English Title: Lovefilm

Original Title: Szerelmesfilm

Country of Origin: Hungary

Studio: Mafilm

Director: István Szabó

Producer(s): Tibor Dimény

Screenplay: István Szabó

Cinematographer: József Lőrincz

Editor: György Sívó

Runtime: 124 minutes

Genre: Drama/Historical/Romance/Art Cinema

Language: Hungarian

Starring/Cast: András Bálint, András Szamosfalvy, Judit Halász, Edit Kelemen

Year: 1970

Volume: East European


Jancsi Oláh and his neighbor Kata Jánosy grew up as close friends in World War II, during which time Jancsi’s father perished and both learned that their nanny, Bözsi, was killed by the Nazis. Their puppy love endured a formal condemnation as anti-social by a school committee of their peers under the subsequent communist rule, while they dreamed about seeing the world. After the teenage Jancsi and Kata had briefly drifted apart, the former caught a glimpse of his one-time friend at a practice for an obligatory parade, traced and began to court her, and they fell in love. When the opportunity arose during the pro-democratic insurgency in 1956, Kata defected to France while Jancsi chose to stay in Hungary. In the present, although he is dating Jutka, Jancsi eagerly takes the train to visit Kata when the ban on travel to the West is relaxed, and the pair resume their infatuation. But when Jancsi’s permit to travel to the West expires they both face difficult decisions that will irrevocably alter their lives and relationship.


Perhaps the closest filmic parallel to Proustian-cum-Joycean writing, Szerelmesfilm/Lovefilm became communist Hungary, and to some degree Central Europe’s, first tentative but authentic and wide-ranging view of its current history. István Szabó had already used its title, the Hungarian label for the genre ‘romance’, as a subtitle to the last of his shorts: Te/You (1964), which presaged Lovefilm in its lyrical attempt to display an inner world. Lovefilm (Szabó’s third feature) then became an isolated achievement in feature film by making the cogently jumbled timeline of its protagonist’s introspection imaginatively artful, as well as readily accessible to and readable by contemporary audiences. It delivered an experiential panorama of the past three decades, which touched on previously avoided or distorted events, with sufficient political self-control to pass the censors, but enough exposition to enable the viewers to relate to it narrative: exposition centered around Hungary’s role in World War II; early communist repressions; the pro-democratic insurgency of 1956; defections to the West; even an oblique recapitulation of the Soviet presence in the brief Métro montage with Russian émigrés and paintings. The film’s major unconvincing bow to communism is the absence of communication between Jancsi and Kata about the pros and cons of defecting, possibly together, which would have had to happen between lovers. The viewers understood and perhaps many supplied similar discussions from their own experiences; an involvement on which the film relies through Jancsi’s and Kata’s adult, and ultimate, separation.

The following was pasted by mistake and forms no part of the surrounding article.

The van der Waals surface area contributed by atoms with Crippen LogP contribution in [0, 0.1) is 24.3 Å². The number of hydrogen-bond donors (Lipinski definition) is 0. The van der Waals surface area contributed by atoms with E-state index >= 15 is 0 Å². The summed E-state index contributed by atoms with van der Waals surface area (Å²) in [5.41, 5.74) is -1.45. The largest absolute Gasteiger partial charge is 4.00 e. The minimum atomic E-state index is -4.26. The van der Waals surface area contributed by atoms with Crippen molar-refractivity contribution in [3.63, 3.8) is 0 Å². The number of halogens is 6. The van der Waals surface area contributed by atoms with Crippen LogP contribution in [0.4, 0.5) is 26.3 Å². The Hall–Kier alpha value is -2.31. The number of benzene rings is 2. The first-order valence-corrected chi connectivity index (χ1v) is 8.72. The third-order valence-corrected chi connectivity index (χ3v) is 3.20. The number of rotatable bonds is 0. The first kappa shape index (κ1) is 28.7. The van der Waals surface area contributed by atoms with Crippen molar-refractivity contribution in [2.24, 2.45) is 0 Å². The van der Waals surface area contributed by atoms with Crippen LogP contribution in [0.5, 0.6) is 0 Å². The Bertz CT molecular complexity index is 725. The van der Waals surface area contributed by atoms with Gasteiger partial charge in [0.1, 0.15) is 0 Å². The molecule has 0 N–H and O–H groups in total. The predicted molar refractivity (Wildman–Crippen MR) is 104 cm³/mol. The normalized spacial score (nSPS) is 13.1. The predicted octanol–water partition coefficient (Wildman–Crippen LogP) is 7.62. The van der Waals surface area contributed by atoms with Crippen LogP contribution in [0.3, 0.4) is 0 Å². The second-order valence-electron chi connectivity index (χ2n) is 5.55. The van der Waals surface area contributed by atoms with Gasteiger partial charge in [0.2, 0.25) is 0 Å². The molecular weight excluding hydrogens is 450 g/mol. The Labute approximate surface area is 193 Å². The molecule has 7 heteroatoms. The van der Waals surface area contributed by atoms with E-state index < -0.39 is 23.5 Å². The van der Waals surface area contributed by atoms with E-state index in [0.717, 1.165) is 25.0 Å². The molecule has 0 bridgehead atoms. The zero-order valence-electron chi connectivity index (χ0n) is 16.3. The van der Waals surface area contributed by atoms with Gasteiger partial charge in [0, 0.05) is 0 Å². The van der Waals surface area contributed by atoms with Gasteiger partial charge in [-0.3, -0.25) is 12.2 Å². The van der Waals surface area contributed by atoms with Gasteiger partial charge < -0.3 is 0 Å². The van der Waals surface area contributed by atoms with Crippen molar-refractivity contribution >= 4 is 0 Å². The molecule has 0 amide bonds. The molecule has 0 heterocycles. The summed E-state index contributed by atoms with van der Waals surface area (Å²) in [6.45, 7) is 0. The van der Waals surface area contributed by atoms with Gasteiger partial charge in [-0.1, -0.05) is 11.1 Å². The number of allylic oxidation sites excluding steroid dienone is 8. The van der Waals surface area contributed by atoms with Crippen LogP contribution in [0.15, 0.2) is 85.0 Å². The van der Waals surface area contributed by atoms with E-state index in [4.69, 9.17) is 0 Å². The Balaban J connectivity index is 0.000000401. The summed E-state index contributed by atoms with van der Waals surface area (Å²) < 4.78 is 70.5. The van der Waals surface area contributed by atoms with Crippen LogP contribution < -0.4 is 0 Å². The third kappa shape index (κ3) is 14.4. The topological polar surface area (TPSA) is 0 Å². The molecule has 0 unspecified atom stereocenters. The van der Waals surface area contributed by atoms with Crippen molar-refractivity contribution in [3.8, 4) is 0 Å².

The film-making provides little temporal anchoring for the modern viewer to hold on to. Its cookie-cutter make-up keeps the child actors’ faces identical although their characters’ age shifts up and down between about eight and thirteen, and the same applies to the adult actors whose faces are indistinguishable between seventeen and 27. The camera sometimes fails to zoom in or hold a shot long enough for the audience to realize the thematic associations it establishes between temporally jumbled sequences (a device that represent Jancsi’s train of thoughts). By contrast the technical continuity problems with some scenes in France, at the train station and with the incongruous images of the sea (spliced with footage from Lake Balaton in Hungary in lieu of the Mediterranean), cause less confusion and were a result of the film-makers’ meagre hard-currency budget for filming in the West.


What worked for its target audience, but does not come across as intuitively now, is the effective anchoring of scenes through references in the dialogue and mise-en-scène, as Lovefilm leapfrogs over decades through a maze of associative cuts that discount chronological sequencing (a technique that remains the essence of the film, and which secures its place in the history of cinema). There is little resemblance to conventional flashbacks. A fifteen-minute sequence, for instance, contains nine shifts in both temporal directions without returning to the film’s present, with the links remaining as visual or ambient juxtapositions. For instance, the soundtrack of Jancsi’s and Kata’s lovemaking in France is brought to a climax with a protracted sequence of their sleigh ride as children.


The societal core of the story focuses on Jancsi’s decision to remain in communist Hungary, which pleased the authorities and could not have been resolved in any other way (the screenplay could not have shown him defecting to the West). But it also reflected the experiences of many Hungarians, and by extension numerous Central Europeans in general, almost all of whom inevitably remained at home regardless of the consequences because that was their lot and they had nowhere to go (something that Kata’s father elaborates in a poignant nine-sentence monologue aimed at the viewer but conflated with his wife’s POV via a shot-reverse-shot cut). That the resonance and the bittersweet love story tied directly to its apparently descriptive but contextually often lightly ironic or critical historical background made it an art film popular with a wide audience, and one of the key works of Szabó’s career.

Author of this review: Martin Votruba